Citymaking: space, culture and identity
International conference, Zagreb
THURSDAY, MAY 17 2018
9.30 – 10.00
Opening of the Conference
Jasna Čapo (Institute of Ethnology and Folklore Research, Zagreb)
Presentation of the Project City-making: space, culture, and identity
10.00 – 11.00
KEYNOTE: Setha M. Low (City University of New York)
Public space and civic life: Threats and opportunities
( coffee break )
11.20 – 12.00
Ger Duijzings (University of Regensburg and Graduate School for East and Southeast European Studies (LMU Munich and University of Regensburg)
Engaged urbanism: situated and experimental methodologies for fairer cities
12.00 – 12.40
Valentina Gulin Zrnić (Institute of Ethnology and Folklore Research, Zagreb)
Performance, protest, procession, promotion: Single space, multiple publics
12.40 – 13.20
Nevena Škrbić Alempijević (University of Zagreb, Faculty of Humanities and Social Sciences)
Creating a Square: Performances and public space in Zagreb
( lunch break )
14.20 – 15.00
Andrew Smith (University of Westminster, London)
Staging the city: How festivals and events affect public spaces
15.00 – 15.40
Alexandra Bitušíkova (Slovak Academy of Sciences)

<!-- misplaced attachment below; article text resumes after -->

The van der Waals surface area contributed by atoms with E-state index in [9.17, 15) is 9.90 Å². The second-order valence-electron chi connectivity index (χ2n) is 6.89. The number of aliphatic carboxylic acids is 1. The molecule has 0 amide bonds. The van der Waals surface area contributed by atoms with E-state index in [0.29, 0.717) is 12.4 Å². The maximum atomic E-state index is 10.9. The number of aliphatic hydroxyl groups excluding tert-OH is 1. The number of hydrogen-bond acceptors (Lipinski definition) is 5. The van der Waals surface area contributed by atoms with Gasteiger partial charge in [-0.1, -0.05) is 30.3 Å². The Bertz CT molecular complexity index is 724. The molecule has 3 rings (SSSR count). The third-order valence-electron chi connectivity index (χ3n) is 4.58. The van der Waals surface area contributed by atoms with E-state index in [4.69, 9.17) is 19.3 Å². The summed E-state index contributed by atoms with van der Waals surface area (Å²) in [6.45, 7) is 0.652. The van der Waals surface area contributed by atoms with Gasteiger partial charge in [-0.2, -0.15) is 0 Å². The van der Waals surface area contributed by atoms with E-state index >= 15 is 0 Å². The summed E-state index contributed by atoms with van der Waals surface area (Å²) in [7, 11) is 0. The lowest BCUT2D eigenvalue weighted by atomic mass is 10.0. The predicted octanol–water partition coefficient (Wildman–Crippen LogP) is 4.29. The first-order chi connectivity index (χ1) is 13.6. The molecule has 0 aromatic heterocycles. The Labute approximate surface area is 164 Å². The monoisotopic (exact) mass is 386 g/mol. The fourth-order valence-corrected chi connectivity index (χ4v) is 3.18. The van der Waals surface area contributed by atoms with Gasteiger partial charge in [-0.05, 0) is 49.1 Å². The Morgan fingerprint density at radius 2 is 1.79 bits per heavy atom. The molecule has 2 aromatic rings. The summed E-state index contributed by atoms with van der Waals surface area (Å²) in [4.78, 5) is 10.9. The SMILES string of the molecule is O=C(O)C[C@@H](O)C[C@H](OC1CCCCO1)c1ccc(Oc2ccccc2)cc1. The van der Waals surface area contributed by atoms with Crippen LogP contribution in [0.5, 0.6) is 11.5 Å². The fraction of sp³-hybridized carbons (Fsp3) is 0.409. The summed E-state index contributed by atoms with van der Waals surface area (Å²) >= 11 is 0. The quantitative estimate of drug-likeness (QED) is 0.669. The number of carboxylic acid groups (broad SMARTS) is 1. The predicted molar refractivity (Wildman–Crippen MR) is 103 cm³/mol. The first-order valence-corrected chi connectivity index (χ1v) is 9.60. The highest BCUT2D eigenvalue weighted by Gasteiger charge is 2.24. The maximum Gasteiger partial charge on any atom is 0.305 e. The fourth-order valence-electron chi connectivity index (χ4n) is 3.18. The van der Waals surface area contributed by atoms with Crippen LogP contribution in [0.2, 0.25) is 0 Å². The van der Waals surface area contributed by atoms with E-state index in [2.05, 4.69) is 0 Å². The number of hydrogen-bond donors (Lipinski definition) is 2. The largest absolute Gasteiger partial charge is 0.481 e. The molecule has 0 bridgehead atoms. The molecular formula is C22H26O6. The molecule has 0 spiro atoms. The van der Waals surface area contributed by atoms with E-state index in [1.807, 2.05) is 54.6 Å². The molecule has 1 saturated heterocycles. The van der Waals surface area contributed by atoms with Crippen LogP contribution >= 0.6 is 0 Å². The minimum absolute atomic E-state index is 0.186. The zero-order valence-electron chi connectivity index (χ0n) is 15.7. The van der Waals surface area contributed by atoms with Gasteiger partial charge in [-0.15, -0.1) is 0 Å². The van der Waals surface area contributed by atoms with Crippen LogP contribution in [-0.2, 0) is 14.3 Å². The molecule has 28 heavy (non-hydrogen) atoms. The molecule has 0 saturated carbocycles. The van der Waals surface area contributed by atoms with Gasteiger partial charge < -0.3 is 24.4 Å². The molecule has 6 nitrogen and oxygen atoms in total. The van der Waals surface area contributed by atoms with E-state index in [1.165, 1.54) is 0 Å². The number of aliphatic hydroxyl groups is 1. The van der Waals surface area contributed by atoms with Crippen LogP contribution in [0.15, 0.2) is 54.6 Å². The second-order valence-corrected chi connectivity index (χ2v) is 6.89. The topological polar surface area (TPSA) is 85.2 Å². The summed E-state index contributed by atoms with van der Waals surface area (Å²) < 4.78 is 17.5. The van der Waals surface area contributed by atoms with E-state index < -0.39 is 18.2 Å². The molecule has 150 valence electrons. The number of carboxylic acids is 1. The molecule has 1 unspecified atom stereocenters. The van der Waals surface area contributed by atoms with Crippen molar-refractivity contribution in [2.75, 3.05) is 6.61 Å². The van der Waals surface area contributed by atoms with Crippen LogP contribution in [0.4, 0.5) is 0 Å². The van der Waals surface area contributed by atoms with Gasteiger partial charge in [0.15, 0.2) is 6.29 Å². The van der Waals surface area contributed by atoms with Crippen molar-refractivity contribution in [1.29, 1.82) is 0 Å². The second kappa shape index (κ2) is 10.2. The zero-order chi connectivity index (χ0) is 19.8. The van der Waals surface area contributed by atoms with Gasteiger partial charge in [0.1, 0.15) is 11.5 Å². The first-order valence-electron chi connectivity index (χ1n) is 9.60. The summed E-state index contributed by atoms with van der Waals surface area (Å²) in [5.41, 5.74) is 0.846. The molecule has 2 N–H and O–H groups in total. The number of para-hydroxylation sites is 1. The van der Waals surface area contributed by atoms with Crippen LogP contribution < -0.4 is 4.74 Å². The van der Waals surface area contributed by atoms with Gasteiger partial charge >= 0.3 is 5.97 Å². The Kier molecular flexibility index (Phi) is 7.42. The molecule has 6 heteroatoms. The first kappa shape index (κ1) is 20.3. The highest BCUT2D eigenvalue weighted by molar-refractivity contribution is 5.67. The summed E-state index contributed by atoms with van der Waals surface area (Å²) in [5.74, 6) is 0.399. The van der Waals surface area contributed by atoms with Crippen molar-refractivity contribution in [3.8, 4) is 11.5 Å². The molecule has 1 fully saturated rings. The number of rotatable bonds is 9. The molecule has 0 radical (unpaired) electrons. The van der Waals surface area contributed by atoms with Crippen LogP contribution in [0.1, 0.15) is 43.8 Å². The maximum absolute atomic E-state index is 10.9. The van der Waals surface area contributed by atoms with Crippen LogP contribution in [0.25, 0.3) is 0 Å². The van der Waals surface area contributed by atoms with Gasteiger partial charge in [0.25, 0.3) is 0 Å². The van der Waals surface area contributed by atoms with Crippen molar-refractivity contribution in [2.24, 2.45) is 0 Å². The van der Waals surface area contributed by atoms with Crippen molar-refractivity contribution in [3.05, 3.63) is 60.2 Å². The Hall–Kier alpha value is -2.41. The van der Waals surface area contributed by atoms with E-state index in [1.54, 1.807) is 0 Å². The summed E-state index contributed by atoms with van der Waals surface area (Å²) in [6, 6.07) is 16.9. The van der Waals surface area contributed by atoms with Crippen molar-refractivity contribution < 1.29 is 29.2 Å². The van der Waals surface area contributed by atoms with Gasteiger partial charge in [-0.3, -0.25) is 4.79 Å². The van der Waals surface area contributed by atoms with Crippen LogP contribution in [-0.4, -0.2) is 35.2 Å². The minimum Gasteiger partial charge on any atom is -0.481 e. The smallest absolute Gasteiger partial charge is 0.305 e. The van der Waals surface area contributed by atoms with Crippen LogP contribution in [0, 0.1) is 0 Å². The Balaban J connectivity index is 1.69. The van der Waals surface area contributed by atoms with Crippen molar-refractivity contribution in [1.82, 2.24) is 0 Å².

Urban festival as a new way of city-making and marketing: The case of Banská Bystrica, Slovakia
15.40 – 16.20
Agata Lisiak (Bard College Berlin)
The place to be? Unpacking the image of Berlin as a creative and diverse metropolis
( coffee break )
16.40 – 17.30
Tigran Haas (KTH Royal Institute of Technology, Stockholm; Centre for the Future of Places)
Creative City (Place) Making and Plural Urbanism: Post-gender geographies, public spaces and cultural urbanism
FRIDAY, MAY 18 2018
10.00 – 10.40
Laura Šakaja (University of Zagreb, Faculty of Science)
The conceptualisation of urban space by blind and visually impaired white cane users
10.40 – 11.20
Tihomir Jukić (University of Zagreb, Faculty of Architecture) and Jana Vukić (University of Zagreb, Faculty of Humanities and Social Sciences)